98 08.29. AA07.98. AA07. Complete water line/easement design around HA building.98 09.02) 07.01.01).03).98 07.10. AA07.12.09 Complete site drainage design criteria HA 2 AA07.12 Resolve and provide presentation materials to HA City Planning for internal staff review.01).29.24. AA07.12. AA07. Select an Accessibility Specialist HA/ELS AA07. AA07.98 07.15.98 08.98 AA07. 07.98 07.03.98 Resolve construction start date NS (IA08.98 07.12. AA07.98 Issues Log 08.98 08. Submitted comments.04).24.98 08.27.09 Resolve electric power supply options. AA07. 07.98 07. AA07. AA07.98 07. M.02).98 AA07.98 08.27.98 08.98.98 08.03 File original drawings/graphics for Planning & HA Zoning meeting (IA0701. Dickman met C R.27.98 07.98 08. but for Plat Approval (Approved at Planning and Zoning meeting). AA07.11 Complete Road "D" plan to support easement HA 2 and operating items negotiations with Lone Star Park (Received conceptual design approval 07.98 08.05).98 07.98 Determine amount of project requirement for HA borrow material.01 Resolve date of City Council hearing.98 08.98 Confirm city mailings/posting on-site notice NS/HA announcing zoning revision hearing (IA07.98.98. NS coordinate date with Economic Development assistance package hearing/approval.15.13 Planning Department internal staff briefing NS/HA (IA07.09.98.98 City NS/ELSHA Council hearing AA07.16 Meet with Lone Star Park to discuss terms and NS/LCC conditions for purchasing their borrow material.04 Meet with Grand Prairie building officials to ELS/HA/NS determine multiple permit packages and document requirements (IF07.98 08.05 Planning and Zoning hearing/approval NS/HA (IA07.98.02 Dialog with Lone Star Race Park manager TEE regarding lighting fixtures.98.15.98 08. not required for City Council. Obtain Accessibility Specialist list from Texas ELS Dept.98.12.98 Ballard C-3 Last Planner .06 Resolve grading at diagonal wall with ELS 6 landscape architect.98 07. AA07.98 Complete off-site civil design of City required HA items of work (IA07.98 08.98 08.98 08.98 Issues Log 08.98 09. of Licensing.06 Decision regarding rescheduling 08.98. AA07. TEE/HA/LC permanent and temporary. Cox of Texas Utilities (IA08.98.07).98 08.98. AA07.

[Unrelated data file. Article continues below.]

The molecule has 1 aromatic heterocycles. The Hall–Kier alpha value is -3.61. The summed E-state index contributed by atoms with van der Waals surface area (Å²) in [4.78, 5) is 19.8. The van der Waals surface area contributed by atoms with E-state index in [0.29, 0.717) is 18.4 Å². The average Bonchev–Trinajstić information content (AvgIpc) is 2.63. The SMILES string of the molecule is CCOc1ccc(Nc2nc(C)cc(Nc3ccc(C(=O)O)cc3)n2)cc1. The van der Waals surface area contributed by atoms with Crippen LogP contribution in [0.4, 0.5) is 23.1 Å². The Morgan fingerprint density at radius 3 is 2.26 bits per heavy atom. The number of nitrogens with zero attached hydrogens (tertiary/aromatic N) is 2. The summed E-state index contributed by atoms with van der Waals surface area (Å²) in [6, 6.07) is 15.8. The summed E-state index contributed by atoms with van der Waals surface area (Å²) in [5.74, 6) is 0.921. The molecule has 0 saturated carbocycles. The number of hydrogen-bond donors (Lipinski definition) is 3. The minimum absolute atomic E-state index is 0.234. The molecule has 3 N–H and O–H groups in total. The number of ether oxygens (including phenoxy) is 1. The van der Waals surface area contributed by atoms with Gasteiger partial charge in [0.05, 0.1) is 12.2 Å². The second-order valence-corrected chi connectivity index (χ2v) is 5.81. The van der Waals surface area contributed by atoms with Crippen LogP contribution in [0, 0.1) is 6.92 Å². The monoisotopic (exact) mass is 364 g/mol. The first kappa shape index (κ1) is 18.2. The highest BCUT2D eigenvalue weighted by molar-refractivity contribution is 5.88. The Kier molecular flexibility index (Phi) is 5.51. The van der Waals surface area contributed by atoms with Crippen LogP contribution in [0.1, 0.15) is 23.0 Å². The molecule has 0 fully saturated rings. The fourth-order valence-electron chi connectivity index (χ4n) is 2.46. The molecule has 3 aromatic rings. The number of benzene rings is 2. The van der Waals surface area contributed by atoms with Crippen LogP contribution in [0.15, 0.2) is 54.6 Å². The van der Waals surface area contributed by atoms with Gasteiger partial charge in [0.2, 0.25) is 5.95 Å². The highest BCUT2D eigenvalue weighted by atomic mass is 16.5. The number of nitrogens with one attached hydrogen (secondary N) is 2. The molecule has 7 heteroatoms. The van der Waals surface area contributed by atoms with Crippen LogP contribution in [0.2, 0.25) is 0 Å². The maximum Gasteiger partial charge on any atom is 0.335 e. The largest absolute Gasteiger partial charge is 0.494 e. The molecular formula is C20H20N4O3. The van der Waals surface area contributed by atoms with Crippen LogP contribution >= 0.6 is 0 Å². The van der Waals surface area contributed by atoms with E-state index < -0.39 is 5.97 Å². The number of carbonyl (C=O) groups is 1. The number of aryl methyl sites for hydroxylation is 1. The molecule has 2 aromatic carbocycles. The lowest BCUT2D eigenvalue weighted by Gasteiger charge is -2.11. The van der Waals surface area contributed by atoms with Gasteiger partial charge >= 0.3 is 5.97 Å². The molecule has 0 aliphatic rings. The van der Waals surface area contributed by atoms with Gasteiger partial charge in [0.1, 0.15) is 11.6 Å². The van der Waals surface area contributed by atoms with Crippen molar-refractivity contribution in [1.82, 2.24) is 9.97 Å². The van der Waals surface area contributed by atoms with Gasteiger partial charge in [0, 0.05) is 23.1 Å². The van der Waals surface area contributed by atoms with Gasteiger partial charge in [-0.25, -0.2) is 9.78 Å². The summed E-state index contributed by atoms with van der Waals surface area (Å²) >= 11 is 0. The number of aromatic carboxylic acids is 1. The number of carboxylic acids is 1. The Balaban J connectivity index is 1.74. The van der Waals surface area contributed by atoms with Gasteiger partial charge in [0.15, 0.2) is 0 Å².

98.98 08.01) AA08.29.05 Contact R.26.98 08.98 08.26.98 08.98 08.26. AA08.11 Prepare revised Site/Civil estimate. (Related item AD08.98 08. Est. Evaluate material.98.98 08. AA08.98 08.26.01. NS AA08.19.02.03 Decision on date for City Council NS meeting/approval. 09.98 10.29.23. trash containers.98.98 08. AA07.Cox.Texas Utilities about HA coordinating base CAD file. i.98 09.11). AA08.14.98 08.98 08. Sketch within one month by TEE.12. etc. 09..12.07.98 08.98 HA AA08. (IA07.12. loading area.98. HA AA08. Review of documents/Final Plat for NS/HA improvement dedication to City.98 Ballard C-4 Last Planner .98.01. HA access route to new commissary prior to planning and zoning hearing.08).26.26.05 Traffic operational plan to be sent to HA. AA08.98 08.02 Update site estimate. AA08.98.15.12. AA08. Present revised site plan at Planning & Zoning NS/HA hearing.26.01 Revise and submit site drainage (added CHPA/H 2 collection points) for revised commissary roof A 7 drainage (in Pricing Documents) and sanitary 2 (not changed) Received commissary plan. 50.03 Revise and submit site plan to reflect HA/ELS/CH commissary.98. Storm drain info to HA by 09.98 09.26.98 09. Prepare related explanatory drawing.07.09.000 yds select material.11 Resolve traffic analysis outstanding items.98.98 08.98.98. Director of planning confirmed that there was no need to revise & resubmit. Needs current site plan.06 Resolve traffic/road design issues with Lone NS/HA Star Park (IA07.98.26.98 for completion by 09.26.98 08.23. Texas Utilties about service NS provisions and Texas Utilities participation.04 Contact R.09/IA07.14.98 10.12.e.98 08.26.21. LS AA08.01.08 Complete district land trade (IA07.98 (IA07. AA08.06 Resolve pavement thickness design prior to the HA City Council hearing.15.98 AA08. 08.06).26. 09.98 08.98 Issues Log 08.26.98 (10. scuppers for roof ELS/CHPA drainage.01 Provide LCC with a full set of documents HA HA used to prepare estimate.26.98. AA08.09.03).98.98.98 09.12.98 08.31.10 Rethink overflow drain vs.Cox.07 Complete right-of-way abandonment NS/HA (IA07.98 08. AA08.31.04) AA08. Pull is the GMP.98.01.01.AA07.01).98.04 Design lighting operation/wiring for Road D NS/HA/TEE (IA08. AA08.28.26. and its impact on site . 08.01. NS/HA AA08.98 08.19.truck PA/NS entry.98 08.98 Decision on sign size and location metes and NS/HA/E 1 bounds to support easement documents. 08.10 Advance terms and conditions for purchasing NS/HA borrow material from Lone Star Park (IA07.98 09.12.